So I did something this past weekend that I normally don’t do: I went on a nature walk.
I normally don’t do that sort of thing because I–like every member of my generation–am addicted to the Internet, and while I can access it on my smartphone, it’s pretty difficult to open fifteen different tabs on the Android browser.
There’s also the horrible Tennessee summertime heat and humidity that make going down the street for a tea a trial. Seriously, it’s close to Houston in terms of ungodliness. The heat index yesterday, for example, was 115 in Houston. It was 105 in Nashville. That’s insane. That’s actually–and I’m serious–enough heat and humidity for a person to boil an egg on the street and sweat enough to not have to go to a sauna. Ever. You will never have to go to a sauna because all of the sweat you will ever have in your life will drip out of you in the short time you’re outside.
And then there are the bugs.
I’ve heard that deeper in the South, the bugs are worse, but considering the size and amount of bugs in Tennessee, I have no desire to go south of Nashville. I’ve seen mosquitoes so big you’ll think you’re stuck in the Jurassic period. I’ve seen mosquito hawks–you know, those big fuckers that get stuck in your house and keep bumping into the ceiling because they can’t do anything else–the size of helicopters.
But those aren’t the bugs I want to talk about today. I want to talk about the supreme assholes in the insect kingdom (family?): Chiggers.
For those of you not aware of these little bastards, chiggers (pictured above) are little red guys in the mite family. Personally, I view them as tiny trolls, lurking everywhere you can imagine, just waiting to ruin your day.
They live in anywhere with grass. Creek beds, woods, hills with grass, lawns, golf courses, mountains–you get the picture. And, like all of their ilk, they’re very good at existing.
They’re incredibly tiny, but their bite is infuriating. If you haven’t experienced a chigger bite, think a mosquito bite, but much smaller, focused, and about ten times as itchy. Moreover, chiggers don’t dine on your blood and leave; they bite and then migrate elsewhere on your body and stay there for however long it takes for you to just say, “screw it,” and skin yourself alive.
My summer has been chiggertastic so far. I first ran into them at the beginning of the season when I had to chase my over-excited Augi into a creek bed. That batch stayed on me for a month.
Then I thought I was done. I no longer itched at night; the red welts that popped up every day or two had stopped appearing; and the number of curses I said a day plummeted. My life–unexciting as it had been–was back to normal.
Cue a friend this past weekend.
He called asking if I wanted to go wander around an old camp that had been shut down for around twelve years. Lacking anything to do but edit my book for Amazon (which I’m terrified of doing, because it’s not so much editing as entirely rewriting), I said sure and, an hour or so later, he and I were on the way to a place near a small town called Joelton, Tennessee.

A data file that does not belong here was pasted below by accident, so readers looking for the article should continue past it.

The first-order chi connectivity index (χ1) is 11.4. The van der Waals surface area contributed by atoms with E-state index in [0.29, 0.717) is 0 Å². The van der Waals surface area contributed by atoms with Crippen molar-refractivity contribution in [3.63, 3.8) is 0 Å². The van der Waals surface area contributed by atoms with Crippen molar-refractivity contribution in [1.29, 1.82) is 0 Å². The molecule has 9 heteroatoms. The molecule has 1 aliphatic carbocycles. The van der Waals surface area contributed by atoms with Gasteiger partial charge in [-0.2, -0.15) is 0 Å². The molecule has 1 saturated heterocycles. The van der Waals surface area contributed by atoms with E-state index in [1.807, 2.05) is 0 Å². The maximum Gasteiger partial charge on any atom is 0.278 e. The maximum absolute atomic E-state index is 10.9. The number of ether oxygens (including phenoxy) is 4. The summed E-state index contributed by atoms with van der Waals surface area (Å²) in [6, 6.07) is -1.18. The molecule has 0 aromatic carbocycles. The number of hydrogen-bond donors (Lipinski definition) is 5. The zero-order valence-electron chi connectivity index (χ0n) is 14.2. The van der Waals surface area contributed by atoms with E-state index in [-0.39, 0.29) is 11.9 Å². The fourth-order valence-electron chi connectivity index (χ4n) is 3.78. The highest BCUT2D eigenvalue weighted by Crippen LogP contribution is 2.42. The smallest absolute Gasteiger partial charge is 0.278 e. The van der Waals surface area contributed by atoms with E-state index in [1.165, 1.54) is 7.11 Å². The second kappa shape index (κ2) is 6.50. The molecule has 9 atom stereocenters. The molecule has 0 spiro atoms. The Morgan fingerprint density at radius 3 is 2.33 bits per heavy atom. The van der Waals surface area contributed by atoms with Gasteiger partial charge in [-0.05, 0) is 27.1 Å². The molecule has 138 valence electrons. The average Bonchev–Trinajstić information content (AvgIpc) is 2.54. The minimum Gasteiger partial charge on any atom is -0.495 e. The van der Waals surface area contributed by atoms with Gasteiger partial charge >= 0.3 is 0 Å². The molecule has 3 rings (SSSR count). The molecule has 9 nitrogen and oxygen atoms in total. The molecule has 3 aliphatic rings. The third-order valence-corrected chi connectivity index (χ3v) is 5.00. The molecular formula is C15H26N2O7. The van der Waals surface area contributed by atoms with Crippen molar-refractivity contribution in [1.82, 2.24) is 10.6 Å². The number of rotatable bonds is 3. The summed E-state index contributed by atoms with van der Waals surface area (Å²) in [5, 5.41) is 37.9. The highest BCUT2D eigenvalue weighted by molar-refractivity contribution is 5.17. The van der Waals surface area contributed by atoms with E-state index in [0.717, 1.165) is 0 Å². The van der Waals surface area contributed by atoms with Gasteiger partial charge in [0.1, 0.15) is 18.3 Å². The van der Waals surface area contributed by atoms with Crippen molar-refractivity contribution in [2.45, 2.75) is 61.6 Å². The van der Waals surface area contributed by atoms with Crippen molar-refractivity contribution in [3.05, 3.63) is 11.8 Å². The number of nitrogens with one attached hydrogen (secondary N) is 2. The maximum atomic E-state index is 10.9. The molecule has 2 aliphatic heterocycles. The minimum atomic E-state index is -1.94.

The land around the camp was gorgeous. It had been set around a lake in the middle of a bunch of fields and wooded hills where a couple had raised horses and had an airstrip to cropdust their fields. Instead of the lake now, though, there was a low creek–the dam having burst about ten years ago, resulting in the husband losing touch with reality and disappearing one morning and leaving a note reading: “I’ve moved to China.”
That precipitated the camp being closed, and, after that, the land overgrowing to the point where nature took over all of the old camp buildings. The craft house was now a den of wasps and owls; the old cafeteria was taken over by ivy and weeds, sealing in a bunch of tractor equipment that had been left inside.
So as the two of us walked around–one a tall dude who looked like he was going on safari, the other (me) in khaki shorts and a quickly sweat-soaked t-shirt, both being run around in circles by a hyper brown Standard Poodle–he pointed out where everything had been when he was a kid. I enjoyed myself, but spent most of the time looking in the grass for snakes.
After a few hours of creek walking (I went barefoot–another point where I was scared shitless by the prospect of slipping on a rock and bashing my head open), we went back to his truck and proceeded to remove ticks.
He counted 24 on his legs and arms.
I counted 18 and counted myself lucky.
I was wrong. In addition to the ticks were the chiggers. The ungodly little fucks who proceeded to bite the hell out of my legs and feet, and make their way up to my arms during the night. The next morning, I woke up with around 27 chigger bites on my body and in excruciating pain. I dove into the medication cabinet and started burning through the anti-histamines.
That was Monday. It is now Thursday and, after two bites growing, ah, disgusting, I’m on anti-biotics and have gone through three bottles of anti-histamines.
So. Chiggers? You’re assholes. You’re the terrible roommates of the animal kingdom, I award you no points, and may God have mercy on your souls.